Build A Sweet 1080p Gaming Rig For $600 With These Holiday PC Parts Deals

Zalman S2 ATX Mid Tower Case news
Black Friday and Cyber Monday have come and gone, yet there are still great deals you can take advantage of to build a get entry level PC for just around $600. Though this PC build guide doesn't make use of the latest hardware, it certainly will offer great performance for a very economical price point. Additionally, it offers an attractive upgrade path that can keep your PC running well even a couple years or so down the line.

In order to get the right balance between price, performance, and upgradeability, we had to make some compromises on this build that, while not ideal, will result in the best overall combination of parts, generally speaking. However, there's no real need to stick to this guide for every single part; there might be some better deals we missed, after all. Also, this build guide doesn't include the cost of an operating system or peripherals, which may bump up the price a tad if you don't already own any.

The CPU - Great Gaming Performance For Under $100

For budget CPUs, you really only have a few viable choices: the Ryzen 5 5500, the Ryzen 5 5600, the Core i3-12100F, and the Core i3-13100F. Although the 5500 and 5600 are very affordable and offer both good gaming and productivity performance, they're on the old AM4 socket which has an extremely limited upgrade path. The 12100F and 13100F are on the much newer LGA 1700 socket, but since the 13100F is essentially a more expensive 12100F, we're going with the 12th Gen Core i3-12100F for just about $93.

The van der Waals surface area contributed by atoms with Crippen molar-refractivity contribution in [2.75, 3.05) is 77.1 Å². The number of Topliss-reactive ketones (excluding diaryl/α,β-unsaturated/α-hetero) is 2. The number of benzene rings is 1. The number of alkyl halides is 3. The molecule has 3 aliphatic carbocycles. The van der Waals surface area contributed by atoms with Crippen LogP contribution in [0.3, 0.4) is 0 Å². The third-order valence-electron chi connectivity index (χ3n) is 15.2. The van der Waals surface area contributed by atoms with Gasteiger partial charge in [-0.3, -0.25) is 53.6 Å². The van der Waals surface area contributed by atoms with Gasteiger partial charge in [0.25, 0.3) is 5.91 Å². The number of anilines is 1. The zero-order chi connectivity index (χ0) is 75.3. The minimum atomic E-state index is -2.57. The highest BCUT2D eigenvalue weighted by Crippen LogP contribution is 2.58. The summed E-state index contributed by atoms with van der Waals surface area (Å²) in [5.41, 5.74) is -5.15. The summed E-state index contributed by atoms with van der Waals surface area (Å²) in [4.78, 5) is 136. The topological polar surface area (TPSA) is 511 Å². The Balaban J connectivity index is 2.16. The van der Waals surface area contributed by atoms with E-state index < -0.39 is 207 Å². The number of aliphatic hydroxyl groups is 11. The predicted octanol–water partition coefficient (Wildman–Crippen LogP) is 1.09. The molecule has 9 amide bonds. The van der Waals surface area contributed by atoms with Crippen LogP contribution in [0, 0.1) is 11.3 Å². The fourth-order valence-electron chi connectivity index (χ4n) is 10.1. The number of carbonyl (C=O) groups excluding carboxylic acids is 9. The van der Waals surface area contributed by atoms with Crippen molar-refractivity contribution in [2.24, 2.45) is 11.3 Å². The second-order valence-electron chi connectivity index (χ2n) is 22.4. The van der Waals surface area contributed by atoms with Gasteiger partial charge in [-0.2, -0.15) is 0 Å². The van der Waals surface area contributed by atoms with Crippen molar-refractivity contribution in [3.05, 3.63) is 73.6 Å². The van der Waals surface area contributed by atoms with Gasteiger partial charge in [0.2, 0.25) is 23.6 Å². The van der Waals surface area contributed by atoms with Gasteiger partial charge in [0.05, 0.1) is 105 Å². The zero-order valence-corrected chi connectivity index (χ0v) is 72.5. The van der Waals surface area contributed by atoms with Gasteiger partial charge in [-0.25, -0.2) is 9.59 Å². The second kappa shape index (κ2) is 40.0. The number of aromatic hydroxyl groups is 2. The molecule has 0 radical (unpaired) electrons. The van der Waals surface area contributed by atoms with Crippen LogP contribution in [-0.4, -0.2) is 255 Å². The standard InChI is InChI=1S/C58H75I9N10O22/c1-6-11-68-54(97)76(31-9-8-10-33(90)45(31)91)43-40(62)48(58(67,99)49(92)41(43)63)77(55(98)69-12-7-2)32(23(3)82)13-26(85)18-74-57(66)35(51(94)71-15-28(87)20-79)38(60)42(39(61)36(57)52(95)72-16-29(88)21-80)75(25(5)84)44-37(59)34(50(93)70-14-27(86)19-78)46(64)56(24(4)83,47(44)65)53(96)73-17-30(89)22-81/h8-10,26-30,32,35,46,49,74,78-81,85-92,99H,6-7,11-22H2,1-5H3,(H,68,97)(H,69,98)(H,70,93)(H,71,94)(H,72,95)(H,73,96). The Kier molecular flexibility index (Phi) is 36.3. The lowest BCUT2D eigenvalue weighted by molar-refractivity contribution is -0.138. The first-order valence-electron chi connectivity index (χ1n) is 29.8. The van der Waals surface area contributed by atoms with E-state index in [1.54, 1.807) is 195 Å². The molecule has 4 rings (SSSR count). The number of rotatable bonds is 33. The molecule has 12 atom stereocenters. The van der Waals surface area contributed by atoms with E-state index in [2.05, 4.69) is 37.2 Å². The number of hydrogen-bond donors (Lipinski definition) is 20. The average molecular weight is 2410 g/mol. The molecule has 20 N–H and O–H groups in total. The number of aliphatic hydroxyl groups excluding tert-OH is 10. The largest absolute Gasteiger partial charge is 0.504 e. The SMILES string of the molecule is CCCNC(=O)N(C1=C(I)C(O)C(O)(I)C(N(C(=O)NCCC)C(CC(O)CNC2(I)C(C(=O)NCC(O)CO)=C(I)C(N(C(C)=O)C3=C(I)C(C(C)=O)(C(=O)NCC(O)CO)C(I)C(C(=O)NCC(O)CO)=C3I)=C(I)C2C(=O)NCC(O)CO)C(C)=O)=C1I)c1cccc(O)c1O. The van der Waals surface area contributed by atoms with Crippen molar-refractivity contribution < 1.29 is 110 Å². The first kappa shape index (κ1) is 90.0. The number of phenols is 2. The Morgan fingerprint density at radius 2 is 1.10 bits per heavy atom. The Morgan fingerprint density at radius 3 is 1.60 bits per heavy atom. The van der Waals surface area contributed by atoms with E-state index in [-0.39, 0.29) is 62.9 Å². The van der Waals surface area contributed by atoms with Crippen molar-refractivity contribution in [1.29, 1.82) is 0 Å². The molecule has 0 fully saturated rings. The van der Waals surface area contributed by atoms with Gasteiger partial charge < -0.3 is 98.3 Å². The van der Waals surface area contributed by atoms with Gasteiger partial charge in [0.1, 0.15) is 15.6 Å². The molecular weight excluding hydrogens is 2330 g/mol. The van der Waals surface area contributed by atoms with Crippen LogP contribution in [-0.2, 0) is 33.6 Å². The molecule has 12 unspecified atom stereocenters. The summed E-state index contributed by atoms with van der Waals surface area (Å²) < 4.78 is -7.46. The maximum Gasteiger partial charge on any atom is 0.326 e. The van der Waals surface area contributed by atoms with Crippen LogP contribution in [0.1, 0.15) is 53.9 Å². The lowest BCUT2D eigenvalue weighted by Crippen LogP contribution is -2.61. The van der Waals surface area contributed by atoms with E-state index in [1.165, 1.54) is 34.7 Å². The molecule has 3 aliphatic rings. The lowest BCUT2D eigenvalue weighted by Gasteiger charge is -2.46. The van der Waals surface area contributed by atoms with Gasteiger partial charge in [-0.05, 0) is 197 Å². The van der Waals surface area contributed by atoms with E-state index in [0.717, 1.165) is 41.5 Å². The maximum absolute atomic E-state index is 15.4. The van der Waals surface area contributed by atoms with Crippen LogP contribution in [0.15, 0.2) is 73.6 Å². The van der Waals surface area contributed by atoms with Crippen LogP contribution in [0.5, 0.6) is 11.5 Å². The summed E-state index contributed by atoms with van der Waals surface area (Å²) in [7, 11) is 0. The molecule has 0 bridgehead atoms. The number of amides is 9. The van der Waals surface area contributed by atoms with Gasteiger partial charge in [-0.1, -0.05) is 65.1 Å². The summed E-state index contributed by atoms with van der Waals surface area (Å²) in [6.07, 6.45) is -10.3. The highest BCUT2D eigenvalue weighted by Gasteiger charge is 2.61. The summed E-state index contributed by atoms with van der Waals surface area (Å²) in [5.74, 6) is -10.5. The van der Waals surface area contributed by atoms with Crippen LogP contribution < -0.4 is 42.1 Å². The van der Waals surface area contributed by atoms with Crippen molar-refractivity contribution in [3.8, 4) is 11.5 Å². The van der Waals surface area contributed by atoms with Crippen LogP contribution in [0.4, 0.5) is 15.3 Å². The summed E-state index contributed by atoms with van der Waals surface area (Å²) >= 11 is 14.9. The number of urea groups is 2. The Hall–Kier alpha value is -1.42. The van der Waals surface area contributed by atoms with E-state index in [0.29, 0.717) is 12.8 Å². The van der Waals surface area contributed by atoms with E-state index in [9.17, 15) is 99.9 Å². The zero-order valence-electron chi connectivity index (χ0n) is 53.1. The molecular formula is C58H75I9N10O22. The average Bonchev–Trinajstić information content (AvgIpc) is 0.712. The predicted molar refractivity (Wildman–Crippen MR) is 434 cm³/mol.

Although the 12100F is equipped with a mere four Golden Cove cores, it's actually quite potent in games. Most reviewers agree that it's significantly better than the Ryzen 5 5500, and it's not far behind the Ryzen 5 5600 either. 120 FPS isn't even out of the question in a majority of games, and even the most intense titles in the worse case scenario will likely still net playable performance on this four-core Alder Lake CPU.

The Motherboard - A Worthwhile Investment For A Great Upgrade Path

You might be tempted to buy a cheap motherboard to go with your cheap CPU, but you'll want to avoid doing that if you ever plan on upgrading your PC, especially the CPU. It's far better value to buy a slightly more expensive motherboard just once than a bottom-of-the-barrel board once and then a better one down the line. ASUS's TUF Gaming B760-PLUS WiFi D4 is one of the best midrange LGA 1700 motherboards on the market right now, and it's just $140.

The crucial component on motherboards that determine whether it can handle a CPU or not are VRM stages. Intel's 12th, 13th, and 14th Gen CPUs are particularly power hungry, so you'll need lots of stages. Thankfully, the TUF Gaming B760-PLUS has a 12+1 stage configuration, which should be good enough to power all Core i3 and Core i5 chips on the LGA 1700 socket. The board technically supports Core i7 and i9 CPUs as well, just don't expect to break any overclocking records.